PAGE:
- Revocable trusts deposit insurance
- Complaints update
- The loan estimate and “no cost” loans
Revocable trusts deposit insurance
By Pauli Loeffler
A bit over a decade ago, the FDIC made changes to its deposit insurance coverage for trusts. Charles Cheatham wrote about the changes for the October 2008 OBA Legal Briefs, and there have really been no changes since then. However, bankers often have difficulty in knowing whether a particular trust is fully covered, so this article will revisit the topic.
The general rule. So what is the formula for calculating the deposit insurance coverage for trusts? The general rule is that the amount of FDIC insurance is: number of grantors (or owners for informal trusts) times the number of beneficiaries times $250,000 (the Standard Maximum Deposit Insurance Amount or SMDIA). NOTE: NEVER use the number of trustees in determining deposit insurance. For instance, Georgia Brown is the grantor of the George Brown Revocable Trust, but both she and her husband are trustees. The trust has three beneficiaries, so the amount is 1 (grantor) x 3 (beneficiaries) x $250,000 = $750,000 deposit insurance.
Formal and informal trusts. A formal trust is one is evidenced by a written document generally prepared by an attorney for estate planning. A formal trust, such as the one used in the example above, does not require that the beneficiaries be named in the bank’s records but must be made available by the trustee if the bank fails. The rule is different for informal trusts (POD, ITF, and Totten Trusts) where there is no actual written trust. With informal trusts, the PODs must be in the bank’s records.
Aggregation. Formal and informal trusts are subject to aggregation. Jim and Margaret Anderson are the grantors of the Anderson Family Trust, and their three children, Betty, Bud, and Kathy a/k/a Princess are the beneficiaries of the trust account at your bank. Jim and Margaret also are joint owners of an account and the three children are PODs on that account. The funds in the two accounts will be aggregated in determining deposit insurance coverage. The maximum amount would be 2 x 3 x $250,000 = $1,500,000, as provided under the general rule.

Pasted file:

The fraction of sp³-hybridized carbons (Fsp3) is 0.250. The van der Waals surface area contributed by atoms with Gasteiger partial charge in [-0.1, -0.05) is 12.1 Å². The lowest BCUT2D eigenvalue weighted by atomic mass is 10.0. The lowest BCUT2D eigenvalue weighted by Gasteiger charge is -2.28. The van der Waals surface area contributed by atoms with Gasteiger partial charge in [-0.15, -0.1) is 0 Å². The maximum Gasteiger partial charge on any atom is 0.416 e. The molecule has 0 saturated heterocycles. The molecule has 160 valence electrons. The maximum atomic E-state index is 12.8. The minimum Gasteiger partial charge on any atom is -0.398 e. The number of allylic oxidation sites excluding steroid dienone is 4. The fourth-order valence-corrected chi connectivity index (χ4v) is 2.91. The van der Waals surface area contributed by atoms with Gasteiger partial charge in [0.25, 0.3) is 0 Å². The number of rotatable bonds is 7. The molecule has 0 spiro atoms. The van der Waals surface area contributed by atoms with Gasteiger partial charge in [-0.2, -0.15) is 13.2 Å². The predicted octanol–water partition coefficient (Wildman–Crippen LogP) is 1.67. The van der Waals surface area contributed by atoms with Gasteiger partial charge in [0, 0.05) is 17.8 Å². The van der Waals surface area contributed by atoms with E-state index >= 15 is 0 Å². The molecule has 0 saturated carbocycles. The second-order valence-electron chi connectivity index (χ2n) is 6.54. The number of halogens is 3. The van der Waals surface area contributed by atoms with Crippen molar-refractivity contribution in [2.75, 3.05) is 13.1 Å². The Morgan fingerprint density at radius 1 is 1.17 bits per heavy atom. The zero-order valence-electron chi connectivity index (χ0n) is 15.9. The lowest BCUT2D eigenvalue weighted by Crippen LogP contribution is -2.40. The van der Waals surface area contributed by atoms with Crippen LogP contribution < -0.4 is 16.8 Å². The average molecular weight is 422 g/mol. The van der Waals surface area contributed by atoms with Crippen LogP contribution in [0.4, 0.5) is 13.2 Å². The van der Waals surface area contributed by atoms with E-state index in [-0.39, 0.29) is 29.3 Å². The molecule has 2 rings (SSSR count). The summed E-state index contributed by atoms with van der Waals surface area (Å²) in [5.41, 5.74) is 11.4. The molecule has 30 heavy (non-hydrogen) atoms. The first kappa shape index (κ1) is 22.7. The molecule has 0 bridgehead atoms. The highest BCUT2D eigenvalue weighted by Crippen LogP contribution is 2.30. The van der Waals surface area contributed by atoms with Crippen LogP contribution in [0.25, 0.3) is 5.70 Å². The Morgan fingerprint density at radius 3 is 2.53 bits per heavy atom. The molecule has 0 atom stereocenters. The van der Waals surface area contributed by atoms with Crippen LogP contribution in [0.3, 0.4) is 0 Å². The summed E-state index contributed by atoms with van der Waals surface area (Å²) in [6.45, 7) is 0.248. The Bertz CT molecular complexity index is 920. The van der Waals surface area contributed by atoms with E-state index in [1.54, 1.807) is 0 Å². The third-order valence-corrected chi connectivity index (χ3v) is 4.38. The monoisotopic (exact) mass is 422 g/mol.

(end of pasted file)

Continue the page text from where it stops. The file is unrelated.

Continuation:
Exception to the general rule. An exception to the general rule comes into play with regard to how the coverage limit is determined when the aggregate amount in revocable trusts exceed five times the SMDIA ($1,250,00) and there are more than five beneficiaries. If there are multiple grantors, the five times SMDIA will be multiplied by the number of grantors/owners. For instance, If there are two grantors/owners the exception will apply when: the aggregate amount in revocable trusts exceeds 10 times the SMDIA ($2.5 million) and there are more than five beneficiaries. Note that both criteria must be met for the exception. For instance, if Fred Flintstone is the grantor of the Fred Flintstone Family Trust which has six beneficiaries, and the amount in the trust is $1,000,000, the exception does not apply since the aggregate amount does not exceed $1,250,000 (five times the SMDIA), so you follow the general rule. Or Jackie, Tito, Jermaine, Marlon and Michael Jackson are the owners of an account with a single POD beneficiary. The exception would not apply since the number of beneficiaries does not exceed five, so again, the account would be subject to the general rule. When the exception does come into play, then you must know the amount each beneficiary is to receive in order to determine whether the entire deposit is covered by FDIC insurance.
Who can be a beneficiary. There is an additional problem in calculating deposit insurance coverage, since who qualifies as a beneficiary for FDIC insurance purposes is different from who can be named as a POD beneficiary under Sec. 901 of the Oklahoma Banking Code. For FDIC insurance, a beneficiary must be a natural person or a charitable or other non-profit entity (tax exempt) under the Internal Revenue Code. On the other hand, Oklahoma allows not only natural persons and charitable/non-profits, but also trusts, to be PODs. If John Smith names his revocable trust as POD, this is fine under Oklahoma POD provisions, but the account will not be considered an informal trust account for purposes of FDIC coverage. If John Smith names Jimmy Jones, Roger Simms, and his revocable trust as POD beneficiaries, it will be an informal trust under state law, but only insured for a maximum of $500,000 rather than $750,000 since the trust is not counted for coverage purposes.